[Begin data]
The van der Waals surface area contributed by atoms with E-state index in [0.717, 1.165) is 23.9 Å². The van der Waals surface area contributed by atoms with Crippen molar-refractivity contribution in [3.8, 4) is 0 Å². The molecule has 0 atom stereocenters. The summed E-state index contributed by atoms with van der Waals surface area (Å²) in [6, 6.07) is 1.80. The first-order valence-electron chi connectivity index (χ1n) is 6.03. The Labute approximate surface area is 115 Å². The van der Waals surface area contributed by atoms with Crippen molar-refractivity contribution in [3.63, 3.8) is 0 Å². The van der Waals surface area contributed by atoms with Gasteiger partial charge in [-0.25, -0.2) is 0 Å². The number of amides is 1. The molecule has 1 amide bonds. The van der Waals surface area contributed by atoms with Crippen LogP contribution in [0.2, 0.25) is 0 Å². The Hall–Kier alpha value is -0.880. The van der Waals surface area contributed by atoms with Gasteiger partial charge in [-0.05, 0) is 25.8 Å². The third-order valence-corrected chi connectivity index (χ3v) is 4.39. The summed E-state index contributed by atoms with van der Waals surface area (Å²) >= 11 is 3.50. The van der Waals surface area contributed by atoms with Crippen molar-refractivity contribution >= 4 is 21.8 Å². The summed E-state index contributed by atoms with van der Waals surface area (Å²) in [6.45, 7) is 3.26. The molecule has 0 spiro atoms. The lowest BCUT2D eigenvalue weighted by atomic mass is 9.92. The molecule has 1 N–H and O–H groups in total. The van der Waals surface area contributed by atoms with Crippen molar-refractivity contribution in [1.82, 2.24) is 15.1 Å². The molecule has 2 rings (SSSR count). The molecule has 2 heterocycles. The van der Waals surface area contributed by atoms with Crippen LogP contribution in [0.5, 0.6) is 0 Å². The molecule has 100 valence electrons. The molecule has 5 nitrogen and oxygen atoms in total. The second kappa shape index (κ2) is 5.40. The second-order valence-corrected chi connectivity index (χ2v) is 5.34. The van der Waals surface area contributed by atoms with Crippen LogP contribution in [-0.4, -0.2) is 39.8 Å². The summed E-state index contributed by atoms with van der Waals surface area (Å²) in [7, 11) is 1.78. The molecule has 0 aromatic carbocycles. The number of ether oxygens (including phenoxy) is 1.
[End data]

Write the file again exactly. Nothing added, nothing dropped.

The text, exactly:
The van der Waals surface area contributed by atoms with E-state index in [0.717, 1.165) is 23.9 Å². The van der Waals surface area contributed by atoms with Crippen molar-refractivity contribution in [3.8, 4) is 0 Å². The molecule has 0 atom stereocenters. The summed E-state index contributed by atoms with van der Waals surface area (Å²) in [6, 6.07) is 1.80. The first-order valence-electron chi connectivity index (χ1n) is 6.03. The Labute approximate surface area is 115 Å². The van der Waals surface area contributed by atoms with Crippen molar-refractivity contribution in [3.63, 3.8) is 0 Å². The van der Waals surface area contributed by atoms with Gasteiger partial charge in [-0.25, -0.2) is 0 Å². The number of amides is 1. The molecule has 1 amide bonds. The van der Waals surface area contributed by atoms with Crippen LogP contribution in [0.2, 0.25) is 0 Å². The Hall–Kier alpha value is -0.880. The van der Waals surface area contributed by atoms with Gasteiger partial charge in [-0.05, 0) is 25.8 Å². The third-order valence-corrected chi connectivity index (χ3v) is 4.39. The summed E-state index contributed by atoms with van der Waals surface area (Å²) >= 11 is 3.50. The van der Waals surface area contributed by atoms with Crippen molar-refractivity contribution >= 4 is 21.8 Å². The summed E-state index contributed by atoms with van der Waals surface area (Å²) in [6.45, 7) is 3.26. The molecule has 0 spiro atoms. The lowest BCUT2D eigenvalue weighted by atomic mass is 9.92. The molecule has 1 N–H and O–H groups in total. The van der Waals surface area contributed by atoms with Crippen molar-refractivity contribution in [1.82, 2.24) is 15.1 Å². The molecule has 2 rings (SSSR count). The molecule has 2 heterocycles. The van der Waals surface area contributed by atoms with Crippen LogP contribution in [0.5, 0.6) is 0 Å². The molecule has 100 valence electrons. The molecule has 5 nitrogen and oxygen atoms in total. The second kappa shape index (κ2) is 5.40. The second-order valence-corrected chi connectivity index (χ2v) is 5.34. The van der Waals surface area contributed by atoms with Crippen LogP contribution in [-0.4, -0.2) is 39.8 Å². The summed E-state index contributed by atoms with van der Waals surface area (Å²) in [7, 11) is 1.78. The molecule has 0 aromatic carbocycles. The number of ether oxygens (including phenoxy) is 1.